Somewhere On Bourbon Street There Is A Bar Called Papa Etienne’s, And No Matter What You Must Never Go Inside

“What will it be?” asked the skeletal-faced pianist, through a thick New Orleans accent.

I figured he was staff, so I replied, “Something strong.”

“Yes, yes. I know just the thing for you, my friend. Let Papa Etienne make you his specialty,” he replied.

He started to work his magic, mixing together different vials of booze and flipping the containers in the air with expertise. I watched in silence, captivated by the show. Etienne was definitely putting his colleague to shame. The result, however, was a foul-looking concoction akin to a forest bog.

I looked at the sludgy, greenish-brown liquid in the hopes that the colors and texture would somehow improve once the bubbling came to a stop, but my hopes were for naught. Etienne peered at me with great interest, his painted toothy smile stretching.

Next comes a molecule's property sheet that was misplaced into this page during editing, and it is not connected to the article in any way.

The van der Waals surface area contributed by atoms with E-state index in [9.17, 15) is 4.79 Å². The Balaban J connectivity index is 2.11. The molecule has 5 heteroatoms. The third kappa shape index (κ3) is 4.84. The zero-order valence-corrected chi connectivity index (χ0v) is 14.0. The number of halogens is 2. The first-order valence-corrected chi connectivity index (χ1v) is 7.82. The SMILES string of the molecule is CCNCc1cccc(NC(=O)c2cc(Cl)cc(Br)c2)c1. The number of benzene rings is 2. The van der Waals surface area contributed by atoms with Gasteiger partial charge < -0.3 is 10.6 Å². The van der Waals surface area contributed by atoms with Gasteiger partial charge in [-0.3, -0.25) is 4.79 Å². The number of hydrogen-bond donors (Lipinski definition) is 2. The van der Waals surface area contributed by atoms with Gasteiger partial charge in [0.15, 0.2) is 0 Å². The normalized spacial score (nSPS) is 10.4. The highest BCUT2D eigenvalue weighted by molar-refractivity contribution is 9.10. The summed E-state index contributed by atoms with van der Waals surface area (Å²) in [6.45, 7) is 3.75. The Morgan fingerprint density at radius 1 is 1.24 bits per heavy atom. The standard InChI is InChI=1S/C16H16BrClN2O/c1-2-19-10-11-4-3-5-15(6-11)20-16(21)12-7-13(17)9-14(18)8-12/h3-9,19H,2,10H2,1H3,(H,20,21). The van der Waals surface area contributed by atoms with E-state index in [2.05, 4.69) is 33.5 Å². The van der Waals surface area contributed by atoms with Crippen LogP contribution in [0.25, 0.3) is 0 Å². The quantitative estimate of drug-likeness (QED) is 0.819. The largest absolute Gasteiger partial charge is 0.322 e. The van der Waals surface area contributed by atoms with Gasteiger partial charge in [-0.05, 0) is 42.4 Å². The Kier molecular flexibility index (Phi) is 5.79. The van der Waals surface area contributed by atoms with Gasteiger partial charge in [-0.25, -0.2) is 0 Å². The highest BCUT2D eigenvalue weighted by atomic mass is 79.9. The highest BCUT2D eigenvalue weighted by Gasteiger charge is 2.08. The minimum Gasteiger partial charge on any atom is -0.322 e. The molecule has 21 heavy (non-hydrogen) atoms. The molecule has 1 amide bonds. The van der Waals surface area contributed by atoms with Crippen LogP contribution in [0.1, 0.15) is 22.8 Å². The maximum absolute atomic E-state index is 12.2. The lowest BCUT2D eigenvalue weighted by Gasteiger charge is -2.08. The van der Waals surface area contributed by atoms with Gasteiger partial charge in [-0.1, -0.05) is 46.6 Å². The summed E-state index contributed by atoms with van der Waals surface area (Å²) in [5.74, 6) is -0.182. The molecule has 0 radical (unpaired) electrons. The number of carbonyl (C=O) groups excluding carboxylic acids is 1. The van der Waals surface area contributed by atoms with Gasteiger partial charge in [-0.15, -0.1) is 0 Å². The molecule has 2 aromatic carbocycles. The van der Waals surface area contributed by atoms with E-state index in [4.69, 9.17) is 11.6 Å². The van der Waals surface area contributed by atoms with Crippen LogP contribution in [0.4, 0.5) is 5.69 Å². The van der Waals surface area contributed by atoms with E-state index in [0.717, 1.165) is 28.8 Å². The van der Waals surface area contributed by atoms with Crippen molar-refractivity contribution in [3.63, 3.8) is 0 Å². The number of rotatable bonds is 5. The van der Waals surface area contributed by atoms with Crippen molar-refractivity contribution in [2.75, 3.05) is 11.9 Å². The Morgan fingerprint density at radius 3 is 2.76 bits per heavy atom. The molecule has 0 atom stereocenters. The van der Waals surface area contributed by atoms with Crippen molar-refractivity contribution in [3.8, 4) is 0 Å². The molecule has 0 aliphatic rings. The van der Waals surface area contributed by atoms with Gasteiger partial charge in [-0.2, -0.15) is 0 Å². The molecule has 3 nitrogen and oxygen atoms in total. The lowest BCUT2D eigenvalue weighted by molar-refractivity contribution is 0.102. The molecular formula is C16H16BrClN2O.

“Go on, go on. Drink up, my friend! I guarantee it’ll make the world seem like a whole different place!” he said.

Not wanting to be rude, I decided to give it a try. Maybe it’d taste better than it smelled. Bottom’s up, I thought, taking a reluctant, but large gulp of the contents in my glass.

The taste was vicious, like tree bark or a half-ton of pinecones put through a food processor. The thick liquid fought me all the way down my throat. Now, I knew why the bar was empty. Anyone who’d had a taste of this must have run for the hills. I gagged and coughed, pushing the glass aside, but all of a sudden, I felt … good. No, not just good, downright euphoric.



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